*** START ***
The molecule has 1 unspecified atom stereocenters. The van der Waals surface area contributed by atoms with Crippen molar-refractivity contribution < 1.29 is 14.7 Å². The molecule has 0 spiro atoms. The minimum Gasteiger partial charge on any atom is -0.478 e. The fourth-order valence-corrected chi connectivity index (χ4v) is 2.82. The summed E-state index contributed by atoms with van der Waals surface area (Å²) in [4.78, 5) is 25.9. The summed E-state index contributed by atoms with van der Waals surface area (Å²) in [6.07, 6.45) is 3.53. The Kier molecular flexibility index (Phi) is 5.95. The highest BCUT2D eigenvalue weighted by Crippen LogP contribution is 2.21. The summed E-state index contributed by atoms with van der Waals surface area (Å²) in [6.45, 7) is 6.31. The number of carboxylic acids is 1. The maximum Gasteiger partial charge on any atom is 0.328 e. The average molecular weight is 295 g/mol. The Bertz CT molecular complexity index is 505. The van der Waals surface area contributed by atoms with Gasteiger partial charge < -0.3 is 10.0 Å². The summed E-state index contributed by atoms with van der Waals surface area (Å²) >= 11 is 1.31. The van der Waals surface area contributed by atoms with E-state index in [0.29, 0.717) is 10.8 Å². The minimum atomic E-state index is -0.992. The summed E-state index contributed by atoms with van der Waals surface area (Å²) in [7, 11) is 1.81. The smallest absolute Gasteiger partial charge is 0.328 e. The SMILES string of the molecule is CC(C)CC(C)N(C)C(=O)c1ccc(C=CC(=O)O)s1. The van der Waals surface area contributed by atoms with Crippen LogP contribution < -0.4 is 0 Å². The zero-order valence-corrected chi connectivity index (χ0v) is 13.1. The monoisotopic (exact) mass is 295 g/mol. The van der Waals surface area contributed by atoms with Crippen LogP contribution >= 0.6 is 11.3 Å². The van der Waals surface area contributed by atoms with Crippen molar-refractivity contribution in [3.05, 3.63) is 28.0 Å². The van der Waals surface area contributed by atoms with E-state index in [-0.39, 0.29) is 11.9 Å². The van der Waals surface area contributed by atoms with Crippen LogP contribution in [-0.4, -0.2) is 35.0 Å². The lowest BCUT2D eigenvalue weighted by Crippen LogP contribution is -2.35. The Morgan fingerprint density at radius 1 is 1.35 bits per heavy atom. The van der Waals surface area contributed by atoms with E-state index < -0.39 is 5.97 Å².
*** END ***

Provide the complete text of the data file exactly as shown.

The molecule has 1 unspecified atom stereocenters. The van der Waals surface area contributed by atoms with Crippen molar-refractivity contribution < 1.29 is 14.7 Å². The molecule has 0 spiro atoms. The minimum Gasteiger partial charge on any atom is -0.478 e. The fourth-order valence-corrected chi connectivity index (χ4v) is 2.82. The summed E-state index contributed by atoms with van der Waals surface area (Å²) in [4.78, 5) is 25.9. The summed E-state index contributed by atoms with van der Waals surface area (Å²) in [6.07, 6.45) is 3.53. The Kier molecular flexibility index (Phi) is 5.95. The highest BCUT2D eigenvalue weighted by Crippen LogP contribution is 2.21. The summed E-state index contributed by atoms with van der Waals surface area (Å²) in [6.45, 7) is 6.31. The number of carboxylic acids is 1. The maximum Gasteiger partial charge on any atom is 0.328 e. The average molecular weight is 295 g/mol. The Bertz CT molecular complexity index is 505. The van der Waals surface area contributed by atoms with Gasteiger partial charge < -0.3 is 10.0 Å². The summed E-state index contributed by atoms with van der Waals surface area (Å²) >= 11 is 1.31. The van der Waals surface area contributed by atoms with E-state index in [0.29, 0.717) is 10.8 Å². The minimum atomic E-state index is -0.992. The summed E-state index contributed by atoms with van der Waals surface area (Å²) in [7, 11) is 1.81. The smallest absolute Gasteiger partial charge is 0.328 e. The SMILES string of the molecule is CC(C)CC(C)N(C)C(=O)c1ccc(C=CC(=O)O)s1. The van der Waals surface area contributed by atoms with Crippen LogP contribution < -0.4 is 0 Å². The zero-order valence-corrected chi connectivity index (χ0v) is 13.1. The monoisotopic (exact) mass is 295 g/mol. The van der Waals surface area contributed by atoms with Crippen LogP contribution >= 0.6 is 11.3 Å². The van der Waals surface area contributed by atoms with Crippen molar-refractivity contribution in [3.05, 3.63) is 28.0 Å². The van der Waals surface area contributed by atoms with E-state index in [-0.39, 0.29) is 11.9 Å². The van der Waals surface area contributed by atoms with Crippen LogP contribution in [-0.4, -0.2) is 35.0 Å². The lowest BCUT2D eigenvalue weighted by Crippen LogP contribution is -2.35. The Morgan fingerprint density at radius 1 is 1.35 bits per heavy atom. The van der Waals surface area contributed by atoms with E-state index < -0.39 is 5.97 Å².